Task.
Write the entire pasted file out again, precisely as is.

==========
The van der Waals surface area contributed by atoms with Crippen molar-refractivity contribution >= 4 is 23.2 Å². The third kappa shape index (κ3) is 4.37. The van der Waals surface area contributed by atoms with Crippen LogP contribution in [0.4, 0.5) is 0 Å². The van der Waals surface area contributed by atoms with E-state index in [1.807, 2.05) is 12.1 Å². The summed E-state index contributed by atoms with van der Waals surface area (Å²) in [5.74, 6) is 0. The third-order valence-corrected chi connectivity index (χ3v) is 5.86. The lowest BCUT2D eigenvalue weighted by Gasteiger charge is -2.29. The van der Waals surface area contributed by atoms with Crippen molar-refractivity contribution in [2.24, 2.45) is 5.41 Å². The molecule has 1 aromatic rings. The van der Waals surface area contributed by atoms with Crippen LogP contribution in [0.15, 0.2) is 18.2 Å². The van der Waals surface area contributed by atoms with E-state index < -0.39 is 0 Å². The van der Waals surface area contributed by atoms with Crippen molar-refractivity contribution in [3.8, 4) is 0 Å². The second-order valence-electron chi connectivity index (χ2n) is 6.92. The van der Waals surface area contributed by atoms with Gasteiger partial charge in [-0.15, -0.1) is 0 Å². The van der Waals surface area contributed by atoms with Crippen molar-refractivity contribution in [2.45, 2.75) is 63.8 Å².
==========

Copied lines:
The van der Waals surface area contributed by atoms with Crippen molar-refractivity contribution >= 4 is 23.2 Å². The third kappa shape index (κ3) is 4.37. The van der Waals surface area contributed by atoms with Crippen LogP contribution in [0.4, 0.5) is 0 Å². The van der Waals surface area contributed by atoms with E-state index in [1.807, 2.05) is 12.1 Å². The summed E-state index contributed by atoms with van der Waals surface area (Å²) in [5.74, 6) is 0. The third-order valence-corrected chi connectivity index (χ3v) is 5.86. The lowest BCUT2D eigenvalue weighted by Gasteiger charge is -2.29. The van der Waals surface area contributed by atoms with Crippen molar-refractivity contribution in [2.24, 2.45) is 5.41 Å². The molecule has 1 aromatic rings. The van der Waals surface area contributed by atoms with Crippen LogP contribution in [0.15, 0.2) is 18.2 Å². The van der Waals surface area contributed by atoms with E-state index < -0.39 is 0 Å². The van der Waals surface area contributed by atoms with Crippen molar-refractivity contribution in [3.8, 4) is 0 Å². The second-order valence-electron chi connectivity index (χ2n) is 6.92. The van der Waals surface area contributed by atoms with Gasteiger partial charge in [-0.15, -0.1) is 0 Å². The van der Waals surface area contributed by atoms with Crippen molar-refractivity contribution in [2.45, 2.75) is 63.8 Å².